In 2012, the United States granted humanitarian protection to more than 87,000 people, with grants of asylum up 19 percent and refugee admissions up 3 percent from a year earlier. This article provides a detailed look at the most recent refugee and asylum data in the United States, including country of origin, top states of settlement, and more.
[Source: Migration Information Source February 21, 2014]
The Migration Policy Institute (MPI) today announced the launch of a completely redesigned website for MPI and its online journal, the Migration Information Source. The new website provides a significantly more user-friendly experience with improved navigation, richer visualization of data offerings and the ability to find research, multimedia content and articles by topic, region and other criteria.
The website, www.migrationpolicy.org, offers a clean, contemporary design with powerful search capabilities, as well as a new section for commentaries written by MPI and MPI Europe policy analysts. Users will be able to select MPI and Migration Information Source resources by topic, region, content type, analyst and program activity.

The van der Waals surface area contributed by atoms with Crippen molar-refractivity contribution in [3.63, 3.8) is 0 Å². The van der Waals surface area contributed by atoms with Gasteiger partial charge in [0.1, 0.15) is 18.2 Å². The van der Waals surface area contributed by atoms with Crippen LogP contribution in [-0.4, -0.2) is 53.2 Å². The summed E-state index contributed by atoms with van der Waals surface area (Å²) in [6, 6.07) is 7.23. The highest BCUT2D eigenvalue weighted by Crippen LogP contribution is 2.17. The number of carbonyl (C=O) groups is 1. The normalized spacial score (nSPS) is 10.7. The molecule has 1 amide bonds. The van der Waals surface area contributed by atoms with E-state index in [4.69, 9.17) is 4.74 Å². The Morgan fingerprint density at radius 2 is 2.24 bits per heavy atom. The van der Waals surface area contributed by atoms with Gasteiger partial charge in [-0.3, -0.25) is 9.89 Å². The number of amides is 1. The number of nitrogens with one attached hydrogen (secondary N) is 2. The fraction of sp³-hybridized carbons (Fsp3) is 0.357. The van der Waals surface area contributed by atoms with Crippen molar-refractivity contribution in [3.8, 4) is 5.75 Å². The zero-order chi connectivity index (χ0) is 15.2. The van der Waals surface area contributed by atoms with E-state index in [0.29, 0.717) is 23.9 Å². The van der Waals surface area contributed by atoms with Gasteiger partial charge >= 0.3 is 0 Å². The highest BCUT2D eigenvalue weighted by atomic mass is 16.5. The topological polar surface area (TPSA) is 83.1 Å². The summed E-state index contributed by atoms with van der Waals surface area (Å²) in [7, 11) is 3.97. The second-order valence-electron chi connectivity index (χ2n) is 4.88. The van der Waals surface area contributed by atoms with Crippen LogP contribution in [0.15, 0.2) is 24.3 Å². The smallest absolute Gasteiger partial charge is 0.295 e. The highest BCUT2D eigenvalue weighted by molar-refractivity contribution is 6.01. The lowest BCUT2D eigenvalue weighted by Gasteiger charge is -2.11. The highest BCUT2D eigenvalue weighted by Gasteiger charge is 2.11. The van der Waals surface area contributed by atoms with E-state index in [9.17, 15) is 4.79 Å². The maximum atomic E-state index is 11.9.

The website includes a revamped MPI Data Hub that offers a wealth of international and U.S. data, charts and maps. The Data Hub provides current and historical data on immigrant populations by size, origin, place of residence, educational attainment, language proficiencies and workforce participation; as well as trends in remittance flows, emigration and more.
Assessing Immigrant Integration in Sweden after the May 2013 Riots
Despite Sweden’s robust commitment to the protection of refugees’ human rights and its extensive immigrant integration policies, the country’s growing and diversifying immigrant population faces high rates of unemployment, segregation, and discrimination. This article explores the roots of some of these outcomes, and assesses Sweden’s new integration policy program.
US Immigration Reform Didn’t Happen in 2013; Will 2014 Be the Year?